IT SEEMS THAT EVERY breakthrough in technology is a retelling of the story of the personal computer, in that it promises to wrest computing power>"/>
IT SEEMS THAT EVERY breakthrough in technology is a retelling of the story of the personal computer, in that it promises to wrest computing power from corporate hands and place it in the hands of the people. In the past few weeks, controversial digitally compressed music files known as MP3s have followed this story line in taking on identities from revolutionary new playback format to topnotch promotional tool to enemy of the recording industry. It all depends on who's doing the judging.
To consumers, MP3 has proven a serviceable technological breakthrough, allowing music fans to download songs from the Internet with relative ease and speed, and to play them back either on a computer or a portable device known as the Rio. But to record labels big and small, and to the artists they represent, the only thing clear about MP3 is its CD-quality sound.
The five largest record companies and the trade group that represents them, the Recording Industry Association of America, first came out staunchly against MP3 last year, suing the makers of the Rio because they said it encouraged unauthorized use of copyrighted songs (the labels lost). Since then, the companies have backpedaled, although the RIAA maintains a constant vigil against illegal MP3 sites that pop up on the World Wide Web and allow consumers to download music without the permission of artists or record labels.
The RIAA has also worked closely with producers of other types of sound files, like LiquidAudio and AT&T's a2b, to discuss encryption and other ways of preventing bootlegging. But consumers clearly prefer MP3 to formats controlled by the big record companies, and although the RIAA has had some success in cracking down on illegal MP3 Web sites, the files are still widely obtainable through an array of back-door sources.
Todd Sawicki, director of marketing for Seattle's encoding.com, a company that encodes and optimizes video and audio recordings for the Internet, says that the music industry is in a quandary over the technology's possible uses and abuses. "What they're not willing to admit is, 'Shit, we don't know what we're doing yet,'" Sawicki says by phone from Los Angeles, where he's attending a meeting of the Secure Digital Music Initiative, the industry standards group created last month by the RIAA.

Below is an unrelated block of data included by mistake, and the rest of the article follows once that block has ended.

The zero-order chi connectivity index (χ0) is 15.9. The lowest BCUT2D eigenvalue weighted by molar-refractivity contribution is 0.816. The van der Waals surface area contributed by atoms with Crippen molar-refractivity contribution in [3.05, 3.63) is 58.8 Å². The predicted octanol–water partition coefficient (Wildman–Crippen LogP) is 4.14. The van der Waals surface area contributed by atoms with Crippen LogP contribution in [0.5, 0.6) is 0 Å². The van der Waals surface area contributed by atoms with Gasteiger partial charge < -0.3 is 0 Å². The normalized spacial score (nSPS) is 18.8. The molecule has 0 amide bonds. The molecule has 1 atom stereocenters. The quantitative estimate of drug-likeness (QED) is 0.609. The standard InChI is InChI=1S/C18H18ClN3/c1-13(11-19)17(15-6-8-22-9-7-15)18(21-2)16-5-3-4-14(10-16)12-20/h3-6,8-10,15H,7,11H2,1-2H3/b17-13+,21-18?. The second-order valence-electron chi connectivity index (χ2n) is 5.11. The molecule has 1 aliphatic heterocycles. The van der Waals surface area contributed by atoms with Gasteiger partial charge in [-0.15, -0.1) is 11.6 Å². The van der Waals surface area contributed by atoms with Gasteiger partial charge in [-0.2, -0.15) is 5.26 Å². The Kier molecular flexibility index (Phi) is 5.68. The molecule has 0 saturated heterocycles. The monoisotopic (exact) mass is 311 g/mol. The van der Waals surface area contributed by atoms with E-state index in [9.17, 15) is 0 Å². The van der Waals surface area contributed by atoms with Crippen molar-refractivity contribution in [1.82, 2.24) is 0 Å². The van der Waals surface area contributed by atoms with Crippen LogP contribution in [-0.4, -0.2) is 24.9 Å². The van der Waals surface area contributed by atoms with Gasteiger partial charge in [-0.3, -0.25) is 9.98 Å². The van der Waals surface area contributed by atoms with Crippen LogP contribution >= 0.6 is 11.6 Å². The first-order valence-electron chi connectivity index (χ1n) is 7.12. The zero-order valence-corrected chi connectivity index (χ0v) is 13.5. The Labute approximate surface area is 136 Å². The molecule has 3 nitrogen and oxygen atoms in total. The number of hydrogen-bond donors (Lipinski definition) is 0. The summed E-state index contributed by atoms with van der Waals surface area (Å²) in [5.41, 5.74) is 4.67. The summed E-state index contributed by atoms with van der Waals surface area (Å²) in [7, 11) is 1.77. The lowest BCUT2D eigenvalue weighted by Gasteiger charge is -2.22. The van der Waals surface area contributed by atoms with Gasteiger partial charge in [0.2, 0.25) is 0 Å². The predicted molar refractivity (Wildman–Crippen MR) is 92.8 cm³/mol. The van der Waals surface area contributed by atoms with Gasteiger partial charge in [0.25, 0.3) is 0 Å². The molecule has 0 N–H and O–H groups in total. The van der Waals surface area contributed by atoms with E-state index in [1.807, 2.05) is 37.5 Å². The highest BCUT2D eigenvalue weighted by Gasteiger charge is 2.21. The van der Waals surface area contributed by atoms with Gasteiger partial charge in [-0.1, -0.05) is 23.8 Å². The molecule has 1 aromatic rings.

What makes matters more confusing—and, from the point of view of the major labels, more alarming—is that individual artists and independent labels are jumping on the MP3 bandwagon daily, using the format to distribute music legally, at no charge or at a competitive price—and legitimizing it in the process. Sub Pop caused a stir last week by announcing that it would offer four songs from albums by artists such as the Pernice Brothers and St. Etienne, available for download at no charge on the label's own Web site and on the MP3.com site. Sub Pop's director of new media and strategic marketing, Kerry Murphy (also a Seattle Weekly contributing writer), is unrepentant about the label's use of the MP3. "We need to promote our bands," she says. "It's not about politics." Murphy adds that Sub Pop has recordings for sale in the Liquid Audio format, at 88 cents per track. Other midsize independent companies such as Massachusetts' Rykodisc and New York's SpinArt have recently begun selling tracks and entire CDs on Goodnoise, a Palo Alto Web company that traffics exclusively—and legally—in MP3. The band They Might Be Giants independently sells downloadable copies of its albums on the site, and at $8.99 apiece they're cheaper than the average retail rate of $14.99.
So if consumers are willing to pay for music downloaded over the Internet, why are major labels like Sony and Warner Bros. worried? The main reason is that the $12 billion-per-year industry hasn't figured out how to cash in on the fledgling commerce; secondarily, the labels fear that artists will forgo the dominant five companies' distribution systems and sell their own songs directly over the Web—essentially cutting Warner Bros. and its ilk out of the loop. Although most people find this scenario either altogether unlikely or far off in time, the concept alone has given the majors a serious case of the jitters. They earn that $12 billion per year, after all, by keeping themselves ensconced between producer and consumer.